As we learn more about the effects of wearing spacesuits and living in zero gravity, maybe we can eventually go beyond to the special features seen on Buzz’s suit, or even the grappling hooks and magnets that come with the new and improved utility belt in Toy Story 2. But first, infinitely more research needs to be done on safety and health of astronauts before we can envision this or the emergence of something like Star Command.

Citations

Dava Newman’s BioSuit

Spacesuits for 2018 and Beyond

3D Printing and Suits for Mars

SkinSuit Prevents Muscle and Spine Problems from Zero Gravity

Wikipedia page on the Apollo spacesuits

Wikipedia page on skin-tight suits

Trade-offs of mobility and safe air pressure in spacesuits

NASA Spacesuit Features

WIRED piece on the evolution of spacesuits

Air & Space Magazine evolution of spacesuits

NASA laser usage in orbit

Princess Life · Science of Disney · Uncategorized

Science of Disney: Sleeping Death

Hopefully none of the super cool science information below puts you to sleep!

So what caused Sleeping Beauty’s coma or death-like slumber?

Including Juliet imbibing a sleeping draught or Snow White eating a poisoned apple , fictional characters have been put into death-like states (or faked their own deaths) in myriad ways. So what likely caused Sleeping Beauty’s death-like state? How might pricking a finger have led to the princess losing consciousness? And could true love’s kiss really awaken someone from such a state? Maybe the magical secret is the too-coincidental-to-be-overlooked common thread of roses (that famous Shakespearean line, the color of Snow White’s lips, Sleeping Beauty’s secret identity), maybe it’s science or maybe it’s both.

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According to The Film Theorists, plants may be the culprit behind these medieval motionless maladies. But unfortunately the suggested plants refute my rose hypothesis: none of the likely suspects are in the Rosaceae (rose) family. First, atropa belladonna, a poisonous plant commonly found in medieval Germany (in which the authors of Sleeping Beauty and Snow White, the Brothers Grimm, lived) might be what caused these princesses’ death-like states. In addition to being poisonous when ingested, this plant was often used to make poisonous arrows. And arrows are pretty similar to spindles, so it is possible that the spindle with which Sleeping Beauty pricked her finger was also coated in the same belladonna poison.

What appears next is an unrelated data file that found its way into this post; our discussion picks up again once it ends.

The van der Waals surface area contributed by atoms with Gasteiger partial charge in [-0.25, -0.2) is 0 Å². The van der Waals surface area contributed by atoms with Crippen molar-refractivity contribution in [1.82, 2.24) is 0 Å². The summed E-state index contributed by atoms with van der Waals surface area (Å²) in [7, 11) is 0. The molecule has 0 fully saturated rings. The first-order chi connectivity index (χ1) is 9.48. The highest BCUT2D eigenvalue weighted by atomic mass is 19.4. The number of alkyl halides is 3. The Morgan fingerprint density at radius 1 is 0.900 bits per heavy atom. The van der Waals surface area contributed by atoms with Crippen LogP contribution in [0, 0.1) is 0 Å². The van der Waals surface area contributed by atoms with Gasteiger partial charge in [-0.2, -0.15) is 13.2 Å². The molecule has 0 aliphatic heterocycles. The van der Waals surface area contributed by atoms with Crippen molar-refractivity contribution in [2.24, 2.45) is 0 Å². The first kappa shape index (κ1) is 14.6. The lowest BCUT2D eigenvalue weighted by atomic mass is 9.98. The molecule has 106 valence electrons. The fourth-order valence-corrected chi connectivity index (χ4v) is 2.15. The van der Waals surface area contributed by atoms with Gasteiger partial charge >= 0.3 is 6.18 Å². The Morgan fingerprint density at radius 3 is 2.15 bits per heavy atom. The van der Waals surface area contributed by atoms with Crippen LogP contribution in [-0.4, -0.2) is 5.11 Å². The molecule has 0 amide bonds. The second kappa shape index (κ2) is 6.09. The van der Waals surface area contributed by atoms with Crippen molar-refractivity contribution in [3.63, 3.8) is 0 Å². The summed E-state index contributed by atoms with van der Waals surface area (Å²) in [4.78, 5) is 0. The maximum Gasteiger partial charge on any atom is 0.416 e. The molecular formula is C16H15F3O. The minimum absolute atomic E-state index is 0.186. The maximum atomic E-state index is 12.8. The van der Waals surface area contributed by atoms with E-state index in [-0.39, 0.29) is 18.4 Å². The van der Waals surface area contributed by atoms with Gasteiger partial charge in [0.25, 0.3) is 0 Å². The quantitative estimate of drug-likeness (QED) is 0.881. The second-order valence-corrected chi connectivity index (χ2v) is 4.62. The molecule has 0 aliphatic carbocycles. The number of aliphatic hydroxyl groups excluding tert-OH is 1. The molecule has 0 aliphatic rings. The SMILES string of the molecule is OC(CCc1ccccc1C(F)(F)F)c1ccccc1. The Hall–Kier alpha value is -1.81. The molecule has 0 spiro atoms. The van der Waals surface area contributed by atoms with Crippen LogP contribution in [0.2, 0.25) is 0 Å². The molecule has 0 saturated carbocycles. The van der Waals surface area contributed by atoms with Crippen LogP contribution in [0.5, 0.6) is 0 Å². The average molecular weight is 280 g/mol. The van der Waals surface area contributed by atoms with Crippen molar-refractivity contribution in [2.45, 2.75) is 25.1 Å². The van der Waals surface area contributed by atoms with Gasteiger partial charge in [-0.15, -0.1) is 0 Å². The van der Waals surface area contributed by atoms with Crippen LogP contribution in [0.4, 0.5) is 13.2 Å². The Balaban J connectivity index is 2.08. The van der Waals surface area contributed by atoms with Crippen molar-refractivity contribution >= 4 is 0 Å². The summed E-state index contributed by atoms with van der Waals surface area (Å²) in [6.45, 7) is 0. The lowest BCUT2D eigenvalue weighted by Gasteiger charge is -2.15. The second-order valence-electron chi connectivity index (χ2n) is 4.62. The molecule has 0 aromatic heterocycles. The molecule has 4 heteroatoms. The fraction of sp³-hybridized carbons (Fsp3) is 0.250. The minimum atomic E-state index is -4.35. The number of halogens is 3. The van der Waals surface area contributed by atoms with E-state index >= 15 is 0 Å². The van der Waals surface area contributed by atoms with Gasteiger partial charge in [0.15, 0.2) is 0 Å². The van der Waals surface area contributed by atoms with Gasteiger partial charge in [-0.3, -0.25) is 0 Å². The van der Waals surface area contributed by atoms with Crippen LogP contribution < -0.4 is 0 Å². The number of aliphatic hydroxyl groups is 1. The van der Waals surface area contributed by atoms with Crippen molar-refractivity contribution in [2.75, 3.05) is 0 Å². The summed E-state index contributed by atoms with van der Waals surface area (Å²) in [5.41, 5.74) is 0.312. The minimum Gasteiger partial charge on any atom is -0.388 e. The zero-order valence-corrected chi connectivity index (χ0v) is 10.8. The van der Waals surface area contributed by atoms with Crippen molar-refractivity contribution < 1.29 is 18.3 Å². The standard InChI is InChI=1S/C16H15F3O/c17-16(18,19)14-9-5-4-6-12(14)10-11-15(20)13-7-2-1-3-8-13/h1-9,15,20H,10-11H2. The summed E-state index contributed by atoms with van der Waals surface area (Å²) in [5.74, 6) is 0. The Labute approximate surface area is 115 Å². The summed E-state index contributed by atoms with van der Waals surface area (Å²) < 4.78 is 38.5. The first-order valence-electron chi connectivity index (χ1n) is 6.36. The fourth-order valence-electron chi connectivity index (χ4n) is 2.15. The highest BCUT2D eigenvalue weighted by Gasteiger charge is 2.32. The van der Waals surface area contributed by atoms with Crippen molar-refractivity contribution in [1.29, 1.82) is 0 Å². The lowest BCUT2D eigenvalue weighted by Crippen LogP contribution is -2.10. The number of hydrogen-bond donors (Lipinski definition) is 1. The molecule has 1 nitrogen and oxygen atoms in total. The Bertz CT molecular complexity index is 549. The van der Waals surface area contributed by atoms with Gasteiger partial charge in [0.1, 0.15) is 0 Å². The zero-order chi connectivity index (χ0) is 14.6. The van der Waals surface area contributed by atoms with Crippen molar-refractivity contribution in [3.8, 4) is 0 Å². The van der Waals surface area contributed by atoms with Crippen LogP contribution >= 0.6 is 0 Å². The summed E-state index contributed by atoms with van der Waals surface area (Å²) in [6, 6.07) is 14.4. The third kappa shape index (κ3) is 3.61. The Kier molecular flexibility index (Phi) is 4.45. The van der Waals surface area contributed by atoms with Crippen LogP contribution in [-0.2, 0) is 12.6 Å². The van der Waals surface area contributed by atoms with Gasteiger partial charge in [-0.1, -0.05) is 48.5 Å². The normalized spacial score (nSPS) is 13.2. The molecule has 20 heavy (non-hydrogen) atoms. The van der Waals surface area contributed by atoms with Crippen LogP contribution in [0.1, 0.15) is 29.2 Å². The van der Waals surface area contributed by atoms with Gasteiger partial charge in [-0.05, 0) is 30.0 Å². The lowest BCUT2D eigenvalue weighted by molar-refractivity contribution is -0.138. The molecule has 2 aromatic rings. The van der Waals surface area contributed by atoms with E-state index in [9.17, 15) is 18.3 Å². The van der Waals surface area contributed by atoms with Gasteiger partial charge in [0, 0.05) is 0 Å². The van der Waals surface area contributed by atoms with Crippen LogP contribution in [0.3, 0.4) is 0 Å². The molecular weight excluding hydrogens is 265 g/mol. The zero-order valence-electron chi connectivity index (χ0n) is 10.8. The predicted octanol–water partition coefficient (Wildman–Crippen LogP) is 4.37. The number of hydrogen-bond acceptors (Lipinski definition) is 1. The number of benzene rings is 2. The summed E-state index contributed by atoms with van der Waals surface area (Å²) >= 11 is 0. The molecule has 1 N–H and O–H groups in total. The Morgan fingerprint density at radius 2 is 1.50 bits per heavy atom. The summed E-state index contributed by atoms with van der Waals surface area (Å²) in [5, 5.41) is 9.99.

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Atropa belladonna is actually a combination of the name for a Greek Fate and the Italian word meaning beautiful woman

Atropa belladonna’s deathly powers can be attributed to a chemical makeup that is high in alkaloids. These alkaloids work by blocking receptors in the nervous system for a chemical called acetylcholine, like blocking all of the doors to the elevators and stairwells to prevent you (the acetylcholine in this analogy) from getting to the right floor of a building (neurons that control movement of muscles that regulate breathing and neurons that regulate heartbeat the heart). One of the main side effects of the specific alkaloid in atropa belladonna is to speed up the heartbeat, eventually leading to heart attack. Although the mechanism of delivery for this poison seemed good, it is more likely that Sleeping Beauty’s heartrate slowed down to a restful, death-like state rather than speeding up.